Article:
The invention relates to a vein locator used as an aid in inserting a venous access catheter although it could also be used for locating a vein for other purposes, such as drawing blood. The locator includes a sleeve which partially encompasses the vein to be located. The sleeve in the preferred embodiment is sutured to subcutaneous tissues in a fixed location with respect to the vein. A ring is removably attached to the sleeve. A locking clip secures the ring onto the sleeve. The ring has protuberances around an opening wherein the edges of the protuberances can be felt by palpating the skin of the patient to locate the vein. The opening surrounded by the protuberances defines the vein location for insertion of the catheter. The vein locator is subcutaneous and therefore can remain under the patient's skin for subsequent use.
FIG. 1 shows the insertion of a needle and catheter into a patient's vein with the elements under the skin being shown in dashed lines.
FIG. 2 is a typical cross-sectional view showing the skin and under skin structure taken along line 2--2 of FIG. 1.
FIG. 3 is a cross-sectional view similar to FIG. 2 taken along line 3--3 of FIG. 1.
FIG. 4 is an enlarged detail view of the vein locator showing the vein in dashed lines.
FIG. 5 is an exploded view of the vein locator device.
FIG. 6 is a cross-sectional view taken along line 6--6 of FIG. 5.
The preferred embodiment is described in terms of locating a vein for insertion of a catheter to administer intravenous fluids. It is recognized that there are other reasons where it becomes necessary to locate a vein, for example, where blood is to be taken for periodic tests. Thus, the vein locator can be useful whenever it is necessary to locate a vein for repeated needle insertion.
In FIGS. 1 and 2, element 1 illustrates the area of the patient where it is desirable to provide intravenous therapy. A syringe 2 is utilized for insertion of needle 4 and catheter introducer 3. In FIG. 2, the needle point 5 pierces the patient's skin 6 and vein 7. Following insertion of items 3 and 4 in FIGS. 1 and 2, the needle 4 in FIG. 2 is removed from the catheter introducer 3. An intravenous catheter is threaded through the catheter introducer 3 and subsequently the catheter introducer is removed from the vein and eliminated according to manufacturer's guidelines. It is noted that other well known methods of inserting a catheter by means of a needle could also be used.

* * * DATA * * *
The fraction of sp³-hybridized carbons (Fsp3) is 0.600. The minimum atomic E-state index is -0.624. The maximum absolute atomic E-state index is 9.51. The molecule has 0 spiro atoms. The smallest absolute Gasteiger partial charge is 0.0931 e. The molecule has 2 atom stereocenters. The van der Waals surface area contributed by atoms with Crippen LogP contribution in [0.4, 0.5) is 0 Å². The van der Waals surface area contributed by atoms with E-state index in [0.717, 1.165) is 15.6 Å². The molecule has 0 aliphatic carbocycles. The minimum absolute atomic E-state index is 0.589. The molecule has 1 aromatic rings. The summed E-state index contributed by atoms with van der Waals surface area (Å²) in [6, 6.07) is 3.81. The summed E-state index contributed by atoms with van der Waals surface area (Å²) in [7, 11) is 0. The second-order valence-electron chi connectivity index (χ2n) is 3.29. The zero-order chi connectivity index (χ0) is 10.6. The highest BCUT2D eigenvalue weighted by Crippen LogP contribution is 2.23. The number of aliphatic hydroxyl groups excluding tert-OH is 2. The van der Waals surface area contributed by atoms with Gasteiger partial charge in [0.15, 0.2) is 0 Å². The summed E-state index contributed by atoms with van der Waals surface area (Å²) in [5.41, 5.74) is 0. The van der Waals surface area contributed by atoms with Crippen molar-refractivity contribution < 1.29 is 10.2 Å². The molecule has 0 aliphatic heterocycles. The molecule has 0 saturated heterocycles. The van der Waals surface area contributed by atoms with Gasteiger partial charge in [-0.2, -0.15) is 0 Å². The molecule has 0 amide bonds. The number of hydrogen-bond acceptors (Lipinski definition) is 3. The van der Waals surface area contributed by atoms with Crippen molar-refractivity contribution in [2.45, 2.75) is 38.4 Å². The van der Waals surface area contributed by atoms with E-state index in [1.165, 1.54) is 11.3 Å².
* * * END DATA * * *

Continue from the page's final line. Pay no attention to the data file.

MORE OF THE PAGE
The location of the vein locator in the patient's body will now be described with reference to FIGS. 2 and 3. The sleeve 10 of the vein locator includes a U-shaped member 11 which surrounds the desired vein on two lateral sides as well as under it. The sleeve is sutured in place into tissues 8 by means of suturing thread 9. The ring 20 is attached to the top of the sleeve and includes protuberances 21 which lie just under the surface of the patient's skin 6. The protuberances identify the location of the vein as they can be felt when the surrounding skin is palpated. Once the protuberances have been detected, the venous access catheter can be inserted through the center 27 of the ring 20 in FIG. 5, as shown in FIG. 2.
The vein locator is positioned by a simple surgical procedure. The skin of the patient is initially incised for insertion of the sleeve 10. The sleeve comprises base plate 13, FIGS. 3, 4 and 6, and U-shaped portion 11. Items 13 and 11 can also be made in one piece. The baseplate 13 includes eyes 14 for suturing the baseplate 13 to surrounding tissues as described above. Although four eyes are illustrated, any number and position could be utilized to achieve the desired effect. The side walls of the U-shaped member end with curved tongues 12. The side walls 15 and curved tongues 12 are sized and biased to exert an outward pressure when ring 20 is attached. In the preferred embodiment, the sleeve is made of a biocompatible metal such as titanium, although other materials could be used.
Ring 20 is attached to sleeve 10. The ring 20 comprises an elongated oval shape around a hollow center or opening 27 although other shapes could also be used. The top portion of the ring is covered with a number of protuberances 21 at spaced intervals. The location and the shape of the protuberances can be selected so that they can be felt through the patient's skin. The location and shape of the protuberances should be such as to distinguish them from other organs, tumors, or body parts. The protuberances are subcutaneous as they lie under the surface of the patient's skin.
In the preferred embodiment, the ring 20, FIG. 4, is provided with two longitudinal channels 23. The channels 23 securely nest the tongues 12 of the sleeve 10. The channels can be manufactured by molding, drilling or other method. Their shape could be also approximated by successive, alternating teeth (not shown) or other geometry which could contribute to the cost reduction of the tooling and molding process. Coaxially and in continuation of the channels 23 are four apertures 25 which accept and nest the locking clip 30. When the locking clip 30 is inserted in the apertures 25, the tongues 12 become immovable and prevent the disassembly of the vein locator. The locking clip 30 is a U-shaped member having sides 31 and a curved central portion 32. The sides 31 pass through channels 23 and tongues 12 in the locked configuration of the locator. Cooperating with the apertures 25 are two recessed grooves 24 provided to receive and nest the central portion 32 of the locking clip 30. In other embodiments, these recessed grooves could be made as steps or eliminated altogether, this way exposing the portion 32 of the locking clip. As shown in FIG. 6, the channels 23 cooperate with the grooves 24 through apertures 25 to form a continuous chamber.